Gateway Arch Gifts for Everyone!

Prowling for gift ideas for your loved ones this holiday season?  Look no further – The Arch Store at Gateway Arch National Park has got you covered. 

From kids to adults, from hobbyists to national park lovers – you’ll find a fun selection of merchandise to satisfy even the pickiest member of your family. 

Let’s see what our longtime sales associate Michelle Christian recommends in her Black Friday shopping guide video.

All of the products Michelle highlighted are available at The Arch Store on the lower level of the Arch visitor center.  You can also shop for them at our online store and have them delivered (but please order early to assure they arrive on time!).

Fans of national parks will enjoy this challenging jigsaw puzzle that features patches from each of America’s beloved parks (including our personal favorite).  Its 1,000 colorful pieces should keep puzzle addicts busy all winter.

Of course it’s never too early to get children interested in our parks.  This adorable alphabet board book will help pre-readers become familiar with many popular animals, landmarks, and scenic views from national parks.

If you have any hobbyists on your gift-giving list, they’re sure to enjoy our Gateway Arch mini building blocks set.  With more than 1,900 pieces, it’s not for the faint of heart!  Once completed, the finished product stands 14” high and more than 18” long.

As they build or puzzle, perhaps they’d like to sip coffee or cocoa from our handsome Arch by Moonlight mug.  Available in blue or black, the mug features the Arch rendered in silver foil, overlaid by a raised hand-painted landscape in the foreground. 

Children also love something special to sip from.  Wouldn’t the kid in your life love one of these zany little Gateway Arch tumblers with the matching spiral straw?  Choose from green, purple, or blue.  Makes a great stocking stuffer! 

How about giving your little readers this adorable book on the Gateway Arch?  They’ll enjoy being guided around the Arch by Archie the Squirrel.

Last but not least – how about this stunning stemless wine glass? The hand-painted design features the Gateway Arch against a colorful floral background.  Pick up one or two for that special someone.

Thanksgiving’s Complicated History

Every schoolkid will tell you about the origins of Thanksgiving.  How the Pilgrims in Massachusetts shared a late autumn feast with members of the Wampanoag nation after the colonists’ first harvest in 1621.  How the celebration became an annual tradition commemorated throughout the growing nation.  And how Thanksgiving Day was eventually declared a national holiday that Americans still honor around the family dinner table.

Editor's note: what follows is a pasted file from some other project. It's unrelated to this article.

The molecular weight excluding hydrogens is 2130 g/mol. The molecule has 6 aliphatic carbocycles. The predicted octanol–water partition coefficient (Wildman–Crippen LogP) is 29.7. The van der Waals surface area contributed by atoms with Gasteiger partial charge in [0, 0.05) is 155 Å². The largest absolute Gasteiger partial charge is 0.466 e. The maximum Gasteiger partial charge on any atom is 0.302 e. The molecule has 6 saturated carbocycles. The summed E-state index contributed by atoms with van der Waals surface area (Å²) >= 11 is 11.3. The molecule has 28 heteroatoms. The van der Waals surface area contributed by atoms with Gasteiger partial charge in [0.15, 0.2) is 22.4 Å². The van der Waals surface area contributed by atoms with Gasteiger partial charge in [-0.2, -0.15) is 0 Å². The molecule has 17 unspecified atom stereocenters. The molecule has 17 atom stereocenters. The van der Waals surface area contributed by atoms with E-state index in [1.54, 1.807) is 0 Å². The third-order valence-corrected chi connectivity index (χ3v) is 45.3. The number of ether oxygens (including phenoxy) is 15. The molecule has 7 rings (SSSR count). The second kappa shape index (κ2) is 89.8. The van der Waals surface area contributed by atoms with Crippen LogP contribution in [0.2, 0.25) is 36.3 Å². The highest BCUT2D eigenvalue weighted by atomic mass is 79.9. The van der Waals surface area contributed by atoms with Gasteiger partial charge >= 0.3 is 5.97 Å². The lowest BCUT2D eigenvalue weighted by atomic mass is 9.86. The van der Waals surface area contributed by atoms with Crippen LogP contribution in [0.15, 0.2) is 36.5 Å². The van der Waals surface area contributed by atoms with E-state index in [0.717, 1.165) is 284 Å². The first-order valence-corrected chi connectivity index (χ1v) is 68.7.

Sound like what you learned in school?

Uncle Sam’s Thanksgiving Dinner – Thomas Nast 1869

Well, as with so many accounts of our nation’s past, the Thanksgiving origin story is just a little more complex than that (and a lot more interesting).  And thanks to the historians at Ulysses S. Grant National Historic Site, you can learn all about it this weekend. 

An annual day of thanks does indeed harken back to the very early days of our nation.  But it wasn’t observed only in Massachusetts.  In 1619, a group of English colonists celebrated a thanksgiving service and feast after their ship safely landed near Jamestown, Virginia, and they vowed to establish the tradition every year thereafter. 

Thanksgiving was celebrated sporadically in various American colonies throughout the 17th and 18th centuries.  In 1789, President George Washington issued a proclamation encouraging a nationwide day of thanks, though his declaration had more to do with a religious observance than an autumn feast.  Governors of various states gradually embraced the idea, and the observance of Thanksgiving became more widespread – until the 1850s. 

For whatever reason, the origin of Thanksgiving – and indeed the young nation – had become associated with New England, not Virginia.  So as the national divide over slavery polarized the North and the South, southerners soured on anything associated with Massachusetts.  They considered Thanksgiving a “Yankee holiday” and adorned with that region’s symbols and traditions:  Pilgrims, turkey, pumpkins, and cranberries. So rather than celebrate the annual event, many Confederate sympathizers chose to fast on Thanksgiving, not feast.

Lincoln’s Thanksgiving Proclamation – Library of Congress

When President Abraham Lincoln proclaimed Thanksgiving a national holiday at the height of the Civil War in 1863, he was well aware of this controversy.  In his proclamation he intentionally refrained from mentioning any references to the geographic origins of the feast, instead looking at the shared holiday as a way to “heal the wounds of the nation.”

Union soldiers fighting in the war made the most of the new holiday as they paused to enjoy a special meal.  Their Confederate counterparts, however, most likely abstained.  

Today, as most Americans honor Thanksgiving with their own traditions, few probably realize the fraught history surrounding the holiday.  If you’re interested in learning more about its origins, you’re invited to a special ranger talk at 10:00 a.m. this Saturday at Ulysses S. Grant National Historic Site.  Park historian Nick Sacco will share his insight on the history of Thanksgiving during the Civil War.  The lecture is free, but reservations are required.  Call (314) 842-1867 ext. 230 to sign up.

Meanwhile, warm Thanksgiving wishes from Jefferson National Parks Association!